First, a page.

For $2,500, Would You Flip Over This 1970 Reliant Supervan III?

Nice Price Or Crack PipeIs this used car a good deal? You decide!

Three-wheelers are a thing because in some markets you only need a motorcycle license to legally drive one. Today’s Nice Price or Crack Pipe Reliant is a trike, but we’ll have to see if its price gives it a license to kill.

I asked you all whether yesterday’s 1978 Datsun 200SX might have “SX appeal,” implying attractiveness and desirability. Well, you went all You-Gee-Ell-Why, you ain’t got no alibi, you ugly! on it, proving totally false the first of those aspects. You also gave its $7,999 price a 56 percent Crack Pipe loss, invalidating the second. That poor fugly Datsun spent 25 years waiting for its debutant ball, and after that response it seems it might just want to go back to sleep.

You know what will keep you up at night? The terrors of driving a three-wheel car, that’s what. The format is one that’s never quite caught on, but for whatever reason never seems to fully go away either.

The reason for that is mostly because in some countries younger drivers can hit the road in them owing to lightweight three-wheelers being classified as motorcycles. That’s right, let’s put the youngest and least experienced drivers in the most dangerous vehicles out there. Must have been someone in government that came up with that idea.


One of England’s most famous “Cyclecar” makers was was the Reliant. The company was founded in 1935 to build three-wheelers, taking advantage of a tax structure making trikes cheaper to operate than their four-wheeled brethren. Over the years Reliant built a number of three-wheelers, along with some four wheelers and some pretty cool sports cars. You can ask Jason about owning one of the latter.


Along the way they built this 1970 Reliant Supervan III, a panel van version of the Regal 3. The glass fibre van features a single wheel up front and a side-swinging door out back. That door opens onto a sizable load area, perfect for carrying cargo not specifically demanding vertical orientation.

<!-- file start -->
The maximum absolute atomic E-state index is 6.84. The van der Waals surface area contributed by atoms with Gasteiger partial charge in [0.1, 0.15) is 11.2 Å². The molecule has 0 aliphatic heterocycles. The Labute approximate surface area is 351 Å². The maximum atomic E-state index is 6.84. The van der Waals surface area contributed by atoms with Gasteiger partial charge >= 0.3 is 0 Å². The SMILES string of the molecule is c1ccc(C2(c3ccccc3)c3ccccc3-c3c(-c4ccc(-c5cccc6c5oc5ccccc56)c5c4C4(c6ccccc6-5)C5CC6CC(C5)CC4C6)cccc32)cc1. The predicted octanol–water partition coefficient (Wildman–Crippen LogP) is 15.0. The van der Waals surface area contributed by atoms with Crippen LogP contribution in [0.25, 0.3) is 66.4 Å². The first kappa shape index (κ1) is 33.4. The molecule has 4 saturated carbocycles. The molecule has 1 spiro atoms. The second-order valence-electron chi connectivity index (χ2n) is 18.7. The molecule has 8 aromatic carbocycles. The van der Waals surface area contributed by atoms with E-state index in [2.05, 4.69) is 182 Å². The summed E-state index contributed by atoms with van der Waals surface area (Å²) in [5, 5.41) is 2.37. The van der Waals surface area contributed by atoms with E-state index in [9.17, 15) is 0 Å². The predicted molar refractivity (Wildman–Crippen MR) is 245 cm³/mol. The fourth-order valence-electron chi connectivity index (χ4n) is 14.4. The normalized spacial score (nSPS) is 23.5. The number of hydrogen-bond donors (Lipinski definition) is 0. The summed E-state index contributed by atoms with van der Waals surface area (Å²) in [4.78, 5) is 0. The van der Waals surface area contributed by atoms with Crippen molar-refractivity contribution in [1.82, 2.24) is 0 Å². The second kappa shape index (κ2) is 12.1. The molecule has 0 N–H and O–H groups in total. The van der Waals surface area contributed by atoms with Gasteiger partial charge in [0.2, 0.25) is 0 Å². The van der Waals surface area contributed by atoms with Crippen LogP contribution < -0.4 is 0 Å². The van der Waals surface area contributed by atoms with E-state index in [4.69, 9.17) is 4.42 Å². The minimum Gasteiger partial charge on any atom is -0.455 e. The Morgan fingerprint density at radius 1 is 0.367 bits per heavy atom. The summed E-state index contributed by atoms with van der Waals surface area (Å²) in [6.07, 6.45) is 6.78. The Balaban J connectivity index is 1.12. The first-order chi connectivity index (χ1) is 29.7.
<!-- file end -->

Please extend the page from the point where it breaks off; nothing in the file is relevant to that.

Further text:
Powering the Supervan is a 701 cc OHV four good for a claimed 30 horsepower. Behind that is a standard shift four-speed, claimed for nothing.


Now I say “powering” in reference to the engine but that is euphemistically used as 30 ponies aren’t going to do all that much, and this particular Supervan doesn’t seem to be running at all. That does make it perhaps the safest Reliant trike in the world, but then when were we all about the safety?


The seller doesn’t say what’s wrong with it, but the ad does claim that it “shouldn’t take much to get it running.” There’s not a hell of a lot to go wrong with the mechanicals on these so we can assume all it needs is some fresh gas and a battery. The tiny mill does look complete and without external issue.


You might take issue with the paint however, which happens to be primer. That does open it up to a world of color options, perhaps emulating the appearance of the Supervan from the BBC comedy Only Fools and Horses, or maybe some cool “This Side Up” stickers. Right now it’s dolphin grey, just like… um, Flipper.

Inside, the car’s true colors come out, and it looks like at one time it was merlot. There’s a single (right-hand) seat and a steering wheel that (oh my gawd!) is missing part of its radius. An 80 MPH speedo taunts you from behind that, and yes, that is the engine sitting right next to your knees under that hump. Like I said, these are weird cars.


They were so weird in fact that Reliant never officially sold them here in the States. This one has made it here, all the way to Alabama in fact. No, you wouldn’t generally think of Alabama when considering locales of rare and quirky English cars, but here we are.


We are also here to determine if this ‘Bama-located Brit might be worth its seller’s asking. That happens to be $2,500 and includes what appear to be the world’s smallest roof rack bars on top of the car. Another question before we wrap up—how do you think they got it on that trailer in the one pic? It would take three ramps, wouldn’t it?


Okay, while you’re pondering that question for the ages, let’s also get our vote on for that $2,500 price. What’s you take on that price for this trike? Does that seem like a deal as the “car” is presented in the ad? Or, is this a Supervan that’s not so super?

You decide!


Mobile, AL Craigslist, or go here if the ad disappears.

HT to Velvet Elvis and the Sailing Aliens for the hookup!

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About the author

Rob Emslie

Rob Emslie is a contributing writer for Jalopnik. He has too many cars, and not enough time to work on them all.